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Tuesday, December 22, 2009

Winter Solstice


There is a reason that ancient celebrations clustered around December 21 – the shortest day of the year. Early civilizations understood that the worst of winter was behind them and anticipated the days of longer sunlight to come.

The Norse celebrated Yule from December 21 until the end of January. Fathers and sons brought home large logs to burn to celebrate the sun’s return. There would be feasting until the logs burned out, sometimes as many as 12 days later.
They believed that each spark from the log represented a new pig or calf that would be born during the next year. The Germans honored the god Odin during their mid-winter holiday. They feared him because he supposedly made flights at night deciding who would prosper or die. Many stayed indoors to avoid his judgment.

In Rome, Saturnalia was celebrated near the winter solstice. It honored the god of agriculture and began the week before the solstice and continued for a month. Food and drink were plentiful; slaves became masters and peasants ran the city.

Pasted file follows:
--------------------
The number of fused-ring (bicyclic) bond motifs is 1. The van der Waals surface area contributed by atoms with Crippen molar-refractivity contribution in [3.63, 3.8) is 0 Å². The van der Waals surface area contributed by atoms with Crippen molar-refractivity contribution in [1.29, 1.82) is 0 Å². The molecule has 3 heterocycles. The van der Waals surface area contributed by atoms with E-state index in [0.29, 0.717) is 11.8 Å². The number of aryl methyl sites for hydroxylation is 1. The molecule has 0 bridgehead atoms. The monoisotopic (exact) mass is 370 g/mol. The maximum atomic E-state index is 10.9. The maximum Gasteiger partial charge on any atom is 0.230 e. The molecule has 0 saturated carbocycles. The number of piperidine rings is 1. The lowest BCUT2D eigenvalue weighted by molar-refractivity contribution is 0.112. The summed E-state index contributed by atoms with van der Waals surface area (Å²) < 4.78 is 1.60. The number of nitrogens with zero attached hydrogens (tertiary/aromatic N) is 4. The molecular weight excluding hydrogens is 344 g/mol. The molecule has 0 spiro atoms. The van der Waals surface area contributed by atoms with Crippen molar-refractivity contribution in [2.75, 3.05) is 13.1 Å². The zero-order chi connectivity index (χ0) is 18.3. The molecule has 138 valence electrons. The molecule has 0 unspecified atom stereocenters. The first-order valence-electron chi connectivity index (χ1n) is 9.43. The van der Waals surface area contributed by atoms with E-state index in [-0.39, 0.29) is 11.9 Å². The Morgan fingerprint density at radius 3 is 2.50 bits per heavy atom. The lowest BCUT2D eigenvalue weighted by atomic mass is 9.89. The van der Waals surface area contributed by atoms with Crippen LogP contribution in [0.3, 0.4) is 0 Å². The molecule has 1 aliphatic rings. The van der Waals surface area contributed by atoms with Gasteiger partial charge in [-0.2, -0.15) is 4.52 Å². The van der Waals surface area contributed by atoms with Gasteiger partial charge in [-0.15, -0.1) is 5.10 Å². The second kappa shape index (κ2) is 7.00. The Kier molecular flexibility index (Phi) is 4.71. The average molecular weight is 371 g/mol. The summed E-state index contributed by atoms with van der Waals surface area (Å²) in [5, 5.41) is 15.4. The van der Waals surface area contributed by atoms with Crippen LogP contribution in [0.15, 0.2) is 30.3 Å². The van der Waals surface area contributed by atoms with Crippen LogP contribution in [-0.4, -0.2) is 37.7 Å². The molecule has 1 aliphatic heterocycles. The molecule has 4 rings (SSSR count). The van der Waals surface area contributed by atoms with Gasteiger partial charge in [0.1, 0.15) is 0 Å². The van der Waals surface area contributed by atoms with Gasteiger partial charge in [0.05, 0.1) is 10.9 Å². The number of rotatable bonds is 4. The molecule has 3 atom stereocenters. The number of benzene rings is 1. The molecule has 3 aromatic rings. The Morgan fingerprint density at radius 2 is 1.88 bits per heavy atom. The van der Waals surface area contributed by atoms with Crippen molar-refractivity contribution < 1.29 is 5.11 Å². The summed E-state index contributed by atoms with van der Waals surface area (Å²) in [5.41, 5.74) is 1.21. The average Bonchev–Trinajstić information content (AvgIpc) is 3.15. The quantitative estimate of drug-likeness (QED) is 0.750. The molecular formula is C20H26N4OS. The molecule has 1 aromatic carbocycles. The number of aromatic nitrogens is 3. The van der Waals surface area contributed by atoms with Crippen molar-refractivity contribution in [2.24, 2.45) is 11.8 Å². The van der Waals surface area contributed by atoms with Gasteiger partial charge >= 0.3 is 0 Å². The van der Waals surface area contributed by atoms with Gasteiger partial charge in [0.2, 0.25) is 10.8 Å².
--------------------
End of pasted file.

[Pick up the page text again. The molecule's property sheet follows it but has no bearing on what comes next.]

By the Middle Ages, Christianity had replaced the pagan religions.
On Christmas, people went to church, then celebrated in a carnival fashion similar to Mardi Gras. The poor went to the houses of the rich and demanded their best food and drink. If owners failed to comply, they were liable to suffer some mischief. (-- "An Ancient Holiday," The History Channel)

Even the Jewish holiday of Hanukkah has ties to the solstice. After the king of Syria conquered Judea in the 2nd century, he stole the menorah and rededicated the temple to a pagan god during the solstice. Judah the Maccabee led a band of rebels that retook Jerusalem. They restored the temple and lit the flame of the menorah. (religioustolerance.org)

The image of Saturnus by Polidoro Caldara da Caravaggio (16th century) is in the public domain.

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